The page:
Are we helping?

I was right about the foam - it's crumbly, crusty and a little manky. I need to find a source of good quality foam for the padding and then I can get cracking with the re-upholstery.

Thank you for coming by, see ya soon,
CooP

Tuesday, 21 August 2018

The no-light skylights

It is better to fail in originality than to succeed in imitation.
Herman Melville

My skylights in the Dormobile pop-top have been missing for ages. My Dad busted one off thirty-odd years ago by crashing it into a low-hanging fire extinguisher nozzle in a mall parking lot. I lost the other one on the motorway fifteen years ago on the way to a music festival in Heidelberg. I'd forgotten to close it properly. Sigh.

Since then I have used various odd plastic items such as Tupperware-type food containers and tea trays. I have been struggling to find an affordable substitute for the real thing, which is over three grand to import a pair of originals with the correct seals and fittings, gulp. The "proper" ones look like those in the pic below:

They are designed with an adjustable hinged tilting bracket that can open them and lock them in any stage between fully open and shut.

Here's a pic of my new substitute skylights:



If you think that they resemble catering dishes then you'd be right - that's exactly what they were designed for. The newspaper is my cutout template of the hole which I used as a sample. They are a perfect fit for the vacant spaces in the fibre-glass roof, placed here on a red wooden table:


Yeah yeah it's not ideal, I know, but the "proper" ones arrive from abroad with the respective seals and fittings for over R3000 for the pair. These are under R400 for the two, with another R150 for some nice screws and glues. So, on my budget that will have to be good enough.



So that's it for another step in the project, I am properly delighted to have found these at last. They are waterproof, weatherproof and should last for a very long time without much maintenance - proper result!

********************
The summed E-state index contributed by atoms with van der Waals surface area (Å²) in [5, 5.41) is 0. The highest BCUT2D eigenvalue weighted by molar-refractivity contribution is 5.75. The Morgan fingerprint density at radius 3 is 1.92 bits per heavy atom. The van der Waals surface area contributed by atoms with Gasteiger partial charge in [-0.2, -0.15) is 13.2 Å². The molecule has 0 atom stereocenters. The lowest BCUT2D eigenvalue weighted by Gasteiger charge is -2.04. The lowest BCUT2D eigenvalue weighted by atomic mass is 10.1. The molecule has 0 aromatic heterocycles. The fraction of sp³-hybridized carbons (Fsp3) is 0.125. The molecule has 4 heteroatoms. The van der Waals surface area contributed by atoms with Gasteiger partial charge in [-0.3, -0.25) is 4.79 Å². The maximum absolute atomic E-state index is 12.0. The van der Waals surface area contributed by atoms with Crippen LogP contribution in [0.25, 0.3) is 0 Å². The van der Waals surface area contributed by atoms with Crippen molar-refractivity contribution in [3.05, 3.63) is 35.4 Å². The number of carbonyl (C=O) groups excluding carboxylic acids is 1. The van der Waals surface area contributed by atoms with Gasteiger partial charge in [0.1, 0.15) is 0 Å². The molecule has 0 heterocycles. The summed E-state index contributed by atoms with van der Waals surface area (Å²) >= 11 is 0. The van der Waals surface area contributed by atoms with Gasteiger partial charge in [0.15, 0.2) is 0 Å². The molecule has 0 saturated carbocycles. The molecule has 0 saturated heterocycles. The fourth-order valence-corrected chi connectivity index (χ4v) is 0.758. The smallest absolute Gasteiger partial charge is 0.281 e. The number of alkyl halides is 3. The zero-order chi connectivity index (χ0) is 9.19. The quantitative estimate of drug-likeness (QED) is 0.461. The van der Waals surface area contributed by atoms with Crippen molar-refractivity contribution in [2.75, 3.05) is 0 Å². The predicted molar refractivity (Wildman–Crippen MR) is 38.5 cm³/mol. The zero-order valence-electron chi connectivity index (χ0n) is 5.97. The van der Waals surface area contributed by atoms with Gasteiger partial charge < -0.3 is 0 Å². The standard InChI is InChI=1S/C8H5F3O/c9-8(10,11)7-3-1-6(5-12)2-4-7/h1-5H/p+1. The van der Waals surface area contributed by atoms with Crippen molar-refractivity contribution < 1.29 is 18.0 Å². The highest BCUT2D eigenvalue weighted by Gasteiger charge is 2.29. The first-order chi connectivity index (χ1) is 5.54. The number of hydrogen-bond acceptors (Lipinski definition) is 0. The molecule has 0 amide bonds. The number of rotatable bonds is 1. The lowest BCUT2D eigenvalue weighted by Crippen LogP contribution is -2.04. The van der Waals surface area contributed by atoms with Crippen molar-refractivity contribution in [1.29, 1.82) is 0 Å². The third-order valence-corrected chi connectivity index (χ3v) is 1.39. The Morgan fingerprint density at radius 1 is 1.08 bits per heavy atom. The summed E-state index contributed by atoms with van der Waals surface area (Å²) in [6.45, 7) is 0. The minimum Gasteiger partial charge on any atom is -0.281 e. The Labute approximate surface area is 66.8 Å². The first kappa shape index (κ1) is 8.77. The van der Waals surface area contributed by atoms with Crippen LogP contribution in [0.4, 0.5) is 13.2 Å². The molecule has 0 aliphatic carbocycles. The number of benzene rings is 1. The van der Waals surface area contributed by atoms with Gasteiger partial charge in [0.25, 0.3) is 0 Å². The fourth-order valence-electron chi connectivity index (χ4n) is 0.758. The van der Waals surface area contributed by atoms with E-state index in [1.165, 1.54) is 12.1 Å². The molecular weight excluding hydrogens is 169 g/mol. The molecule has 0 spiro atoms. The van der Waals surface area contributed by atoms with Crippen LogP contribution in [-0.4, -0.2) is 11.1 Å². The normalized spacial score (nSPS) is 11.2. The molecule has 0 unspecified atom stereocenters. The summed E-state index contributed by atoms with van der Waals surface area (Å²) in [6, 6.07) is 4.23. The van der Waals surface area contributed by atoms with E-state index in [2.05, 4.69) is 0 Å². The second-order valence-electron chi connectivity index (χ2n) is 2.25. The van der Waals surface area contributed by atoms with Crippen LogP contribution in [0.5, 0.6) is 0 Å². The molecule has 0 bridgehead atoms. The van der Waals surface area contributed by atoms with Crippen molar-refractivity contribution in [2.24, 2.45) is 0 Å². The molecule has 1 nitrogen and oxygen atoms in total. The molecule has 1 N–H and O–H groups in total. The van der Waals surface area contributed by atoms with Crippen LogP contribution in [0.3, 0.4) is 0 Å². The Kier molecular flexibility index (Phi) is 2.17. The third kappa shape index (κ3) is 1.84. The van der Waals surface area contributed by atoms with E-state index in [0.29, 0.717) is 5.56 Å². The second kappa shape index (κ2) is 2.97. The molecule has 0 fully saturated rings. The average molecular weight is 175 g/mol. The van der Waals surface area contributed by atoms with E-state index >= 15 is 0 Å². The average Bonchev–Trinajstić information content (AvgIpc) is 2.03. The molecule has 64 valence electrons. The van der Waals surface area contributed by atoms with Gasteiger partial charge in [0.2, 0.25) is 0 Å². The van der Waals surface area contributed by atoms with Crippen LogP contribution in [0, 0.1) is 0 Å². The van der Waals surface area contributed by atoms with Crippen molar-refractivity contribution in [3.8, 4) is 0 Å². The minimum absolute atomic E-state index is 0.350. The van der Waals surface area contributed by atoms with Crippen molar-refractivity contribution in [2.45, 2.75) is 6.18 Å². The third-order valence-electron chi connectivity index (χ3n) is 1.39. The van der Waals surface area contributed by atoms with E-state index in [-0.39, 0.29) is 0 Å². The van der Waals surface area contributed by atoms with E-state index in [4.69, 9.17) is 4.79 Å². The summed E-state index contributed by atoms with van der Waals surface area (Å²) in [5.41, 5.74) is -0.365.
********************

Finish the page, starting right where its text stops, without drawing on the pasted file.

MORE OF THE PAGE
Thank you for reading, pop in again soon,
CooP

Saturday, 21 July 2018

Missing the point

Go confidently in the direction of your dreams. Live the life you've imagined.
Henry David Thoreau

I have long been distracted by the doubled-up and anachronistic jack points under the centre of this Kombi. They are an eyesore and they simply have to go. They were part of the whole joining-up process where I cut the two donor buses alongside the reinforced areas on their circumferences and then joined the two halves by welding those areas of strength together.




I got the angle grinder out and hacked 'em off - simples! Unfortunately this left a rectangular hole in the underside of the reinforced crossmember under the bus. Two square panels cut from scrap and neatly MiG welded in by the friendly neighbour and the job's done.



Isn't that lovely? Small job but it's a big improvement to my eye :)


Thanks for the visit, come back soon,
CooP

When you need body

I am thankful to all who said no to me. It is because of them that I’m doing it myself.
Albert Einstein
I reported back in January that I had found a fit young helper who was as keen as mustard to work on the project. Sadly he was far too bright and ambitious to remain available for long - he has started his own small printing business and is pretty tied up with it full-time. Good luck Patton.

This means that the ongoing bodywork for the project has taken a virtual back seat, and I have focussed on other minor tasks in the interim. But the body is rusting away faster than it's being fixed, so I simply must get on with it.

I got myself some fresh body-filler, loads of sandpaper and sanding discs. Oh and a new rotary sander, powered by compressed air - flippin' awesome!

Following advice from someone far wiser than I, I am going to try to complete one panel or section at a time, before moving on to the next bit, Starting at the back, let's see how that goes...


There are loads of flimsy bits, some of which were previously drilled for reflectors and other ornaments, some of which has just rusted away gently by itself.


The new MiG welder is roped in to fill the blanks and then I'll cake on a bit of the new body filler to test it out.



Thank you for visiting, pop in again soon,
CooP

Tuesday, 8 May 2018

Have a seat

Linger not on the way, stray not from your aim. Always strive, always move on, always advance.
St Augustine

I went to fit the newly re-upholstered seats and realised something that I really should have realised sooner...I have two driver's seats and no passenger seat! They are styled and shaped slightly differently and the mounting points underneath do not correspond. The driver's seat is on a fore-and-aft slider where the passenger side is designed to be fixed in one position. I shall have to modify something, somewhere.



I made some new brackets and painted them up nicely before fitting to support the seat on the passenger side. The driver's seat still fits nicely into the original runners and as otherwise unmodified.



Bish bash bosh and that'll do for now. Check in again for the latest updates,
CooP